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- The Untilled Field - 10/57 -

leaves and water, and from the top of a rock Kate listened while Peter told her they would rebuild his house.

"The priests are after us," she said.

And she gave a low whistle, and the men and boys looked round, and seeing the priests coming, they dispersed, taking several paths, and none but Ned and Mary were left behind. Ned was dozing, Mary was sitting beside him fanning herself with her hat; they had not heard Kate's whistle, and they did not see the priests until they were by them.

"Now, Tom, don't lose your head, be quiet with them."

"Will you speak to them, or shall I?" said Father Tom.

In the excitement of the moment he forgot his own imperfections and desired to admonish them.

"I think you had better let me speak to them," said Father John. "You are Ned Kavanagh," he said, "and you are Mary Byrne, I believe. Now, I don't know you all, for I am getting an old man, and I don't often come up this way. But notwithstanding my age, and the heat of the day, I have come up, for I have heard that you have not acted as good Catholics should. I don't doubt for a moment that you intended to get married, but you have, I fear, been guilty of a great sin, and you've set a bad example."

"We were on our way to your reverence now," said Mary. "I mean to his reverence."

"Well," said Father Tom, "you are certainly taking your time over it, lying here half asleep under the trees."

"We hadn't the money," said Mary, "it wasn't our fault."

"Didn't I say I'd marry you for nothing?"

"But sure, your reverence, that's only a way of speaking."

"There's no use lingering here," said Father Tom. "Ned, you took the pledge the day before yesterday, and yesterday you were tipsy."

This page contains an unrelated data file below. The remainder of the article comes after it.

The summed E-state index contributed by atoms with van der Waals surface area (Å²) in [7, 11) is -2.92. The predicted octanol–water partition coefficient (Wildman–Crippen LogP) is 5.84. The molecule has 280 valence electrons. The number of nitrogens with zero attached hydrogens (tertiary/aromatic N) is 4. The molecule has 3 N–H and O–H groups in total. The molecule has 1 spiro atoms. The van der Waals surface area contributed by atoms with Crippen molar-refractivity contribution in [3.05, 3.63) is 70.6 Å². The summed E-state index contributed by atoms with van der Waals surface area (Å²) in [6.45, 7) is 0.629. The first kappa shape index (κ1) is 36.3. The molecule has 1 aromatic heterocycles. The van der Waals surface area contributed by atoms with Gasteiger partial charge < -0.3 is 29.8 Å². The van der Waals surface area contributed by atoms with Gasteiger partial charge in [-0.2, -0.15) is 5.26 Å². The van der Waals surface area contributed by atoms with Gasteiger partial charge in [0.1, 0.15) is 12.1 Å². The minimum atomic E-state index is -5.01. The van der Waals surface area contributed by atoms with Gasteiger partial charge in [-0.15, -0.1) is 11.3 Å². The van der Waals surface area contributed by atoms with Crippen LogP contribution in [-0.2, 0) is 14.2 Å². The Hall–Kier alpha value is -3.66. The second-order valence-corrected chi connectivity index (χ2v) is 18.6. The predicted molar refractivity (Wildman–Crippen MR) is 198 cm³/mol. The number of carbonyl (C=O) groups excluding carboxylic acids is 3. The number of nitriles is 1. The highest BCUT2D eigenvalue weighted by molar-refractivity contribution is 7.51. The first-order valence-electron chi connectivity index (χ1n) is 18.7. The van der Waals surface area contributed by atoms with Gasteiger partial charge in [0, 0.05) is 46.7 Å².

"I may have had a drop of drink in me, your reverence. Pat Connex passed me the mug of porter and I forgot myself."

"And once," said the priest, "you tasted the porter you thought you could go on taking it."

Ned did not answer, and the priests whispered together.

"We are half way now," said Father Tom, "we can get there before twelve o'clock."

"I don't think I'm equal to it," said Father John. "I really don't think--"

The sounds of wheels were heard, and a peasant driving a donkey cart came up the road.

"You see it is all up-hill," said Father John. "See how the road ascends. I never could manage it."

"The road is pretty flat at the top of the hill once you get to the top of the hill, and the cart will take you to the top."

It seemed undignified to get into the donkey cart, but his nephew's conscience was at stake, and the Vicar-General got in, and Father Tom said to the unmarried couple:--

"Now walk on in front of us, and step out as quickly as you can."

And on the way to the church Father Tom remembered that he had caught sight of Kate standing at the top of the rock talking to Peter M'Shane. In a few days they would come to him to be married, and he hoped that Peter and Kate's marriage would make amends for this miserable patchwork, for Ned Kavanagh and Mary Byrne's marriage was no better than patchwork.


Mrs. Connex promised the priest to keep Pat at home out of Kate's way, and the neighbours knew it was the priest's wish that they should do all they could to help him to bring about this marriage, and everywhere Kate went she heard nothing talked of but her marriage.

The dress that Kate was to be married in was a nice grey silk. It had been bought at a rummage sale, and she was told that it suited her. But Kate had begun to feel that she was being driven into a trap. In the week before her marriage she tried to escape. She went to Dublin to look for a situation; but she did not find one. She had not seen Pat since the poultry lecture, and his neglect angered her. She did not care what became of her.

On the morning of her wedding she turned round and asked her sister if she thought she ought to marry Peter, and Julia said it would be a pity if she didn't. Six cars had been engaged, and, feeling she was done for, she went to the church, hoping it would fall down on her. Well, the priest had his way, and Kate felt she hated him and Mrs. M'Shane, who stood on the edge of the road. The fat were distributed alongside of the lean, and the bridal party drove away, and there was a great waving of hands, and Mrs. M'Shane waited until the last car was out of sight.